• R.F Wittmeyer
  • April 19, 2018

Senior Home Safety Tips

Assessing senior home safety is necessary to identify and eliminate safety risks. Seniors face a variety of safety risks in the home including falls, fires, security breaches, and unattended medical emergencies. If your loved one wants to age in peace independently, follow these tips to assess the safety of his or her home.

Prevention First

Senior home safety starts with prevention. Taking steps like installing safety grips and other bath aids in the bathroom and sturdy staircase rails can reduce the risk of falls in the home. Also, equip your loved one’s home with emergency preparedness supplies. Place a fire extinguisher and smoke detector in every room. Put important emergency contact information on the fridge, and sign up for a medical alert system if your loved one lives alone.

Everyday Living

Small changes to living areas can significantly increase senior home safety. Help your loved one be self-sufficient by organizing their home so that important everyday items are easily within reach. Store heavier items at waist level. Clearly mark things like hot water faucets and stove on and off switches. Make sure their home has sufficient lighting in the kitchen and bathroom to make cleaning and cooking easier.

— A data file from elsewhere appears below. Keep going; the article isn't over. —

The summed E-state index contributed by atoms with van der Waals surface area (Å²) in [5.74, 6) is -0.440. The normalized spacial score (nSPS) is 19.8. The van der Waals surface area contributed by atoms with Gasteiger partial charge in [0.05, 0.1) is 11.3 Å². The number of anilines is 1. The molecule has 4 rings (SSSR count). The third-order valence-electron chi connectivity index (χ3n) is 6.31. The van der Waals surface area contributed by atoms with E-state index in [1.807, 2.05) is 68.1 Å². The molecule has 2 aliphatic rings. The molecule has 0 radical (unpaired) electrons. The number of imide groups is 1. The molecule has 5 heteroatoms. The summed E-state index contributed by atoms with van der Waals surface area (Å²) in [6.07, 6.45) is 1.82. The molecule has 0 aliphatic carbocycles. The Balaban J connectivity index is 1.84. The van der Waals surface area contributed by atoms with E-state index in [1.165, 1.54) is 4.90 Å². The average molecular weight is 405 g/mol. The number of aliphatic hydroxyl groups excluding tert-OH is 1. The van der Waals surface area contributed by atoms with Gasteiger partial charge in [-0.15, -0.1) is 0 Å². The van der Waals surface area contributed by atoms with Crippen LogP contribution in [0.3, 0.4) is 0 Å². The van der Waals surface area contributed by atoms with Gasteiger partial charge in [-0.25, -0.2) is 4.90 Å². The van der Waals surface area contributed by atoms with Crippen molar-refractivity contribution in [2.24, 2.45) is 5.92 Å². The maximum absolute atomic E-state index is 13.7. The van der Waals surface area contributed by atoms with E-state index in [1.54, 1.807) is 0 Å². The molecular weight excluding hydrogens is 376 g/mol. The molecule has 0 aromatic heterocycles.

Help With Healthy Living

Your loved one might also need help keeping track of medications, treatments and therapies, and important healthcare appointments. Clearly label and portion out medications. Create a simple calendar system to help them remember doctor’s visits. Schedule grocery deliveries, so your loved one always has fresh food at home. Small steps like these can make a significant difference in his or her ability to practice self-care.

Consider Home Adaptations

If your senior has a disability or a mobility problem, it might be time to consider in-home adaptations that are senior friendly. These can increase their overall safety in everyday situations and emergencies. Ramps leading to all entrances are relatively easy to install and can reduce the risk of falls. If your senior is wheelchair bound, consider widening doorways to make navigating the home easier. Adding stair lifts is essential for seniors in wheelchairs living in two-story homes. Another important consideration is the countertop height. Most homes are built with countertops too high for those in wheelchairs. Lowering countertops can help your senior take care of him or herself better.

Safety in Numbers

Senior home safety doesn’t stop at prevention. Make sure you or someone you trust regularly checks in on your loved one. Frequent visits are especially helpful if your loved one is reluctant to ask for help with simple, everyday tasks like cleaning and cooking.

Investing your time and resources in helping your senior live an independent life can be a rewarding challenge. But if your loved one is injured in an accident or a victim of nursing home abuse, it’s crucial to seek legal guidance. A skilled Arlington Heights personal injury attorney with experience handling Illinois nursing home abuse claims can help you identify any liable parties and take steps to seek the compensation your loved one deserves.

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